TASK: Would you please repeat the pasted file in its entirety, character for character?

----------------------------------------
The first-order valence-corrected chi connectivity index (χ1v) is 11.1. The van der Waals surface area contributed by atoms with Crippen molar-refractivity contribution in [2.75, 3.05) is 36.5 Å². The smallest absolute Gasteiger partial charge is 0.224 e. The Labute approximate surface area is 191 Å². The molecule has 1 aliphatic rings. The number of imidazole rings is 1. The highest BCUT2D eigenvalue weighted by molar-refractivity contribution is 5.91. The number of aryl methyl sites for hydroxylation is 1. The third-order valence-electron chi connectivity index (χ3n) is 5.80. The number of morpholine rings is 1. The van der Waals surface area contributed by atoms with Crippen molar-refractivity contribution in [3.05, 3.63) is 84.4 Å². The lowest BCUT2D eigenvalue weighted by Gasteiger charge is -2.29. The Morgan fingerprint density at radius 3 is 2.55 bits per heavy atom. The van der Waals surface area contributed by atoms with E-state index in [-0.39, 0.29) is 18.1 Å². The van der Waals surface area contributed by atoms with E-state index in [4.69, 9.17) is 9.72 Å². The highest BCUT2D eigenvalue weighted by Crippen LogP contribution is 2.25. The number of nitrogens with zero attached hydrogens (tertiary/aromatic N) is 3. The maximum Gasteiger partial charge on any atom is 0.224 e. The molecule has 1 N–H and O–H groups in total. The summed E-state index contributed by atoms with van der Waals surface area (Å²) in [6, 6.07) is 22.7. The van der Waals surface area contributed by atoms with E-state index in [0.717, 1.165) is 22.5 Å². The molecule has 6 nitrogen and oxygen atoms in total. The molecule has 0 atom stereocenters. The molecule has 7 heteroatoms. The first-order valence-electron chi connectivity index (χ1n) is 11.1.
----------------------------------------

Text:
The first-order valence-corrected chi connectivity index (χ1v) is 11.1. The van der Waals surface area contributed by atoms with Crippen molar-refractivity contribution in [2.75, 3.05) is 36.5 Å². The smallest absolute Gasteiger partial charge is 0.224 e. The Labute approximate surface area is 191 Å². The molecule has 1 aliphatic rings. The number of imidazole rings is 1. The highest BCUT2D eigenvalue weighted by molar-refractivity contribution is 5.91. The number of aryl methyl sites for hydroxylation is 1. The third-order valence-electron chi connectivity index (χ3n) is 5.80. The number of morpholine rings is 1. The van der Waals surface area contributed by atoms with Crippen molar-refractivity contribution in [3.05, 3.63) is 84.4 Å². The lowest BCUT2D eigenvalue weighted by Gasteiger charge is -2.29. The Morgan fingerprint density at radius 3 is 2.55 bits per heavy atom. The van der Waals surface area contributed by atoms with E-state index in [-0.39, 0.29) is 18.1 Å². The van der Waals surface area contributed by atoms with E-state index in [4.69, 9.17) is 9.72 Å². The highest BCUT2D eigenvalue weighted by Crippen LogP contribution is 2.25. The number of nitrogens with zero attached hydrogens (tertiary/aromatic N) is 3. The maximum Gasteiger partial charge on any atom is 0.224 e. The molecule has 1 N–H and O–H groups in total. The summed E-state index contributed by atoms with van der Waals surface area (Å²) in [6, 6.07) is 22.7. The van der Waals surface area contributed by atoms with E-state index in [0.717, 1.165) is 22.5 Å². The molecule has 6 nitrogen and oxygen atoms in total. The molecule has 0 atom stereocenters. The molecule has 7 heteroatoms. The first-order valence-electron chi connectivity index (χ1n) is 11.1.